Ending the Next Civil War Won’t Be That Easy

Some once part of the U.S. military are, to put it mildly, delusional about a possible internal rebellion:

At issue is an article in the respected Small Wars Journal titled “Full Spectrum Operations in the Homeland: A ‘Vision’ of the Future.” It was written by retired Army Col. Kevin Benson of the Army’s University of Foreign Military and Cultural Studies at Fort Leavenworth, Kan., and Jennifer Weber, a Civil War expert at the University of Kansas. It posits an “extremist militia motivated by the goals of the ‘tea party’ movement” seizing control of Darlington, S.C., in 2016, “occupying City Hall, disbanding the city council and placing the mayor under house arrest.” The rebels set up checkpoints on Interstate 95 and Interstate 20 looking for illegal aliens. It’s a cartoonish and needlessly provocative scenario.

Let’s start with the obvious: the scenario these two armchair experts set forth isn’t a greater threat to the integrity of the United States than John Brown’s raid on Harper’s Ferry was.  What came after the election of 1860–the secession of the Southern states and the division of the United States military which had dispatched John Brown–was a different story altogether.

These two share the same assumption that the militia movement did/does: that all it takes to threaten the end of the United States requires a few fanatics starting something somewhere.  It won’t work for the militia movement and neither will it work for these two.

The failure of the United States won’t start at the bottom but at the top, as was the case with the Soviet Union.  Our country’s basic driving force is shifting rapidly to a patronage-driven system, where the government as patron hands out goodies and basically creates enough clients to keep it in power.  That’s the critical dynamic we have in this year’s election, a choice between those who want to keep the patronage intact and those who ostensibly don’t.  Up until now the key reason this has worked is because we borrow enough money to prevent the tax increase necessary to fully fund the system.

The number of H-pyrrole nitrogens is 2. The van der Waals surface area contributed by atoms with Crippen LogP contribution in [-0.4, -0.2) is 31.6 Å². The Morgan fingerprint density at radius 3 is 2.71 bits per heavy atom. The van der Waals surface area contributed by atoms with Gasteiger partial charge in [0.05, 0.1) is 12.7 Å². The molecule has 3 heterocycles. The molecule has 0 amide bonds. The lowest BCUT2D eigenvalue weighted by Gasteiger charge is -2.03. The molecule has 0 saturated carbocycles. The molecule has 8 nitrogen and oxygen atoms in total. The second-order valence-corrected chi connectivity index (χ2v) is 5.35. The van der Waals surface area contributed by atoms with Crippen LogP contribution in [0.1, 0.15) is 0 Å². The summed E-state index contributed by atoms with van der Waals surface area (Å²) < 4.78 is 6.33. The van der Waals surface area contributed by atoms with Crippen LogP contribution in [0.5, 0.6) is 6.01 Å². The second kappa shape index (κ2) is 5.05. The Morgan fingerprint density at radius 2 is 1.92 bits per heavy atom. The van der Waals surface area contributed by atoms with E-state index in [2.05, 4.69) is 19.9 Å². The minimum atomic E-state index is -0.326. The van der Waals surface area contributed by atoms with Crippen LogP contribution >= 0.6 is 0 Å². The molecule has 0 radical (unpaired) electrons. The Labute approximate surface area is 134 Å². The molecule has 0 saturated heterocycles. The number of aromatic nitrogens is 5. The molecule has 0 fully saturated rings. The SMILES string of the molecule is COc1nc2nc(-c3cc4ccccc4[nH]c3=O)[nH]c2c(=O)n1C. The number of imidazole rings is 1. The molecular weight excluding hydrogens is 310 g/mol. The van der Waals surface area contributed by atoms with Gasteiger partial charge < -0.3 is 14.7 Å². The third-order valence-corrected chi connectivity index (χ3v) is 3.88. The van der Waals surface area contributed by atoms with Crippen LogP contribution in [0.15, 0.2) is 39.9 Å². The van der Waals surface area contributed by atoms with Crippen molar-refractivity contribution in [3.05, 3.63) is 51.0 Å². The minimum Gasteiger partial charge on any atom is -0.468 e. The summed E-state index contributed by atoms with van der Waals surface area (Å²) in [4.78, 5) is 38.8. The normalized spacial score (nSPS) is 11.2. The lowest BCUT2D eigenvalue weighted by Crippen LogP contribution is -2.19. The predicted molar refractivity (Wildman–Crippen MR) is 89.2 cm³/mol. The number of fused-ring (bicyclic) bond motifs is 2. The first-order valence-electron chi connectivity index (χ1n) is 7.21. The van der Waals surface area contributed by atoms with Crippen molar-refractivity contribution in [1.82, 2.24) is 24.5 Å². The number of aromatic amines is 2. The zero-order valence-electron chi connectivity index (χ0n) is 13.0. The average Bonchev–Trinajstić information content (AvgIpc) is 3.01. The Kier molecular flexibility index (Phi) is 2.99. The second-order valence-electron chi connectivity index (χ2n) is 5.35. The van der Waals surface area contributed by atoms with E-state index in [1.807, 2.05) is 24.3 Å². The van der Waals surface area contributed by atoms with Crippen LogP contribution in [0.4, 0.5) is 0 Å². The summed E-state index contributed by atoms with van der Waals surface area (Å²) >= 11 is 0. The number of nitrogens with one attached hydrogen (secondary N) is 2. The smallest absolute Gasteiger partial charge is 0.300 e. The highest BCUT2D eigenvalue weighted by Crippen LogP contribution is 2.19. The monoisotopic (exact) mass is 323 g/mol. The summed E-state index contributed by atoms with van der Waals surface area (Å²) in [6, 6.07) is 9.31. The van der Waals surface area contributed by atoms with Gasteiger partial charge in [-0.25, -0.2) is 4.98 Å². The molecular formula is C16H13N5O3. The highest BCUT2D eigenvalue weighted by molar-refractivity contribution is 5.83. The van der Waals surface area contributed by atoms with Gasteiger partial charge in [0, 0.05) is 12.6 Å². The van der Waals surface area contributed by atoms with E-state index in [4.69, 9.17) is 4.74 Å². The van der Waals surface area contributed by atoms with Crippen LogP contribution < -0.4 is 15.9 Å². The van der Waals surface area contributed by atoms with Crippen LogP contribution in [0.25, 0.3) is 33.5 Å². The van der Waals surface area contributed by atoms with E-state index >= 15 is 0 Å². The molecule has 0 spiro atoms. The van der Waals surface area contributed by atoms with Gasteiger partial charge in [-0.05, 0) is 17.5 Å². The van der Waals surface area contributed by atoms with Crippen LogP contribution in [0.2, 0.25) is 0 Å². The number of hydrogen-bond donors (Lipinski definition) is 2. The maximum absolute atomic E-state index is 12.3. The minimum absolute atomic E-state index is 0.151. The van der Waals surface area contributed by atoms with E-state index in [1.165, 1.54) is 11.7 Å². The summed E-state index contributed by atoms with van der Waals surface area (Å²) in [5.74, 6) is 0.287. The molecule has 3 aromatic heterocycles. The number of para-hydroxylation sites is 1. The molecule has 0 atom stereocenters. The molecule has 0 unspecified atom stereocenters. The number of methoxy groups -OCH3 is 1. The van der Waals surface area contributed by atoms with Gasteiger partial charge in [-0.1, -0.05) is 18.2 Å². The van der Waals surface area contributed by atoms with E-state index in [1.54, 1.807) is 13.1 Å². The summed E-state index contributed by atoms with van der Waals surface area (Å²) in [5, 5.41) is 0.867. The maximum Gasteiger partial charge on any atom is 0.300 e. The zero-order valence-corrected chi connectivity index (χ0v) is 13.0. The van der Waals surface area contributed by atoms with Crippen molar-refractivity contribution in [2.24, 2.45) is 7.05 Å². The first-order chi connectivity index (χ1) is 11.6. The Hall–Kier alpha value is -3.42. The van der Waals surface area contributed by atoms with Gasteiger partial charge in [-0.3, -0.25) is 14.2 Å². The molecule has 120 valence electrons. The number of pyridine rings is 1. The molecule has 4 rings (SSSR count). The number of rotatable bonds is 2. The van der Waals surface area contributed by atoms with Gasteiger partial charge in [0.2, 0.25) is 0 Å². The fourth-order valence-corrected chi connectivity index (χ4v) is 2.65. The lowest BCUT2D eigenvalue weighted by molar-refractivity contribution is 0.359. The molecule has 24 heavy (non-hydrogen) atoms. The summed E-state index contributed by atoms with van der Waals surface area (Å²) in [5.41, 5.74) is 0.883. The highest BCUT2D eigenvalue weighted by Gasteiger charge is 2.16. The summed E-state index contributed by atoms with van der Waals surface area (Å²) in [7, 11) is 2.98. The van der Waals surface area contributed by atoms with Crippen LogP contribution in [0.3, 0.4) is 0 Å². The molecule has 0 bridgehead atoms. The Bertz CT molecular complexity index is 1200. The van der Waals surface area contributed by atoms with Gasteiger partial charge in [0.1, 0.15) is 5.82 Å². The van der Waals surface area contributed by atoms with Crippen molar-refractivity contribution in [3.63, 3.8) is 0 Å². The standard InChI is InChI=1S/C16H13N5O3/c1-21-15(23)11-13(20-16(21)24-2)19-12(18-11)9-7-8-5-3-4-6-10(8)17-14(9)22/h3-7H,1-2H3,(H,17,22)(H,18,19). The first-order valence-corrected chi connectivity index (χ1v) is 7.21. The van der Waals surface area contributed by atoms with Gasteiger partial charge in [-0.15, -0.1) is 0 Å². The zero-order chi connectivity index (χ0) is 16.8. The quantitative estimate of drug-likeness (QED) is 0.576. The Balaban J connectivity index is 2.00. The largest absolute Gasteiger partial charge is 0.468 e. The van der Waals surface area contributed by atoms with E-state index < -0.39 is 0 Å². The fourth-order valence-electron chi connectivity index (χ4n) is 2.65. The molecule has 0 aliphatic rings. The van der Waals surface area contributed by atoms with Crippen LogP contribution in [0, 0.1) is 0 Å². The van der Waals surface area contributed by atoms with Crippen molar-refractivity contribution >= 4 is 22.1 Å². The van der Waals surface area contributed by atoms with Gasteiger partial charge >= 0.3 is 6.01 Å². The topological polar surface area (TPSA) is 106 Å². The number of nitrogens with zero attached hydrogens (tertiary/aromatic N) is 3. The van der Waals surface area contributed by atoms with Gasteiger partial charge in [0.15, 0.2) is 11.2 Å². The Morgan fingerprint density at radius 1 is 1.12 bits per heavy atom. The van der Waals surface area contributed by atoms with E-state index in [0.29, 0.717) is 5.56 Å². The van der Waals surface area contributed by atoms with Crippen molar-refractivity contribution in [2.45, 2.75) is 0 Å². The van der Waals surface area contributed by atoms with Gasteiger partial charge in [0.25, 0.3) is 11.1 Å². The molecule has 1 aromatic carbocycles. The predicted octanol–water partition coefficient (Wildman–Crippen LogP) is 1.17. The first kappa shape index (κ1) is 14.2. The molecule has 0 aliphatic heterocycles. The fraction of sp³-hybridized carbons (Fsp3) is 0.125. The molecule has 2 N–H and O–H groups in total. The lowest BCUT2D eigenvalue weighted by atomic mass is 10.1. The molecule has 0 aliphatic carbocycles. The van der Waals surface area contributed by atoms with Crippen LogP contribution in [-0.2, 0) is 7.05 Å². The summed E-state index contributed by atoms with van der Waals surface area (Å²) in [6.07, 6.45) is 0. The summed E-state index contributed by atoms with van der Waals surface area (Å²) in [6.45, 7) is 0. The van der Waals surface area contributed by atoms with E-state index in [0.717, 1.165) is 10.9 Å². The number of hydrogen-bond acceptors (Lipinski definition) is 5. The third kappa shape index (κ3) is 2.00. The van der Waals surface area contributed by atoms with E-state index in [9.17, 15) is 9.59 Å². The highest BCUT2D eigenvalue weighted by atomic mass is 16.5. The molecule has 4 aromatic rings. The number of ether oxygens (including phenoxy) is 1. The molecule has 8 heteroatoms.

Sooner or later the growth of the debt will come to the point where the fact that we’re the world’s reserve currency and can print money without accountability will be overwhelmed by the sheer size of the obligation, at which point the bureaucracy itself–and that includes the military and the states–will be defunded, along with many other recipients of this largesse.  Then we will find out that we are like Geraldo Rivera’s description of the Afghans: our loyalty cannot be bought but can be rented, and that loyalty defaults when the rent is in arrears.  Under these circumstances, and considering our views of life are defined by our zip codes, a national division is highly likely, as was the case in the breakup of the USSR, also the result of national bankruptcy.

If I were the left, I would start trying to figure out the best way to get the deficit under control, because if you’re power base is the government and the government runs out of money, your power base is gone.  But they are so fixated on expansionist policies they cannot see their own survival is on the table.  So they–and we–will suffer the consequences.

The people who come out the best in such a situation are those who are ready to pick up the pieces and go on.

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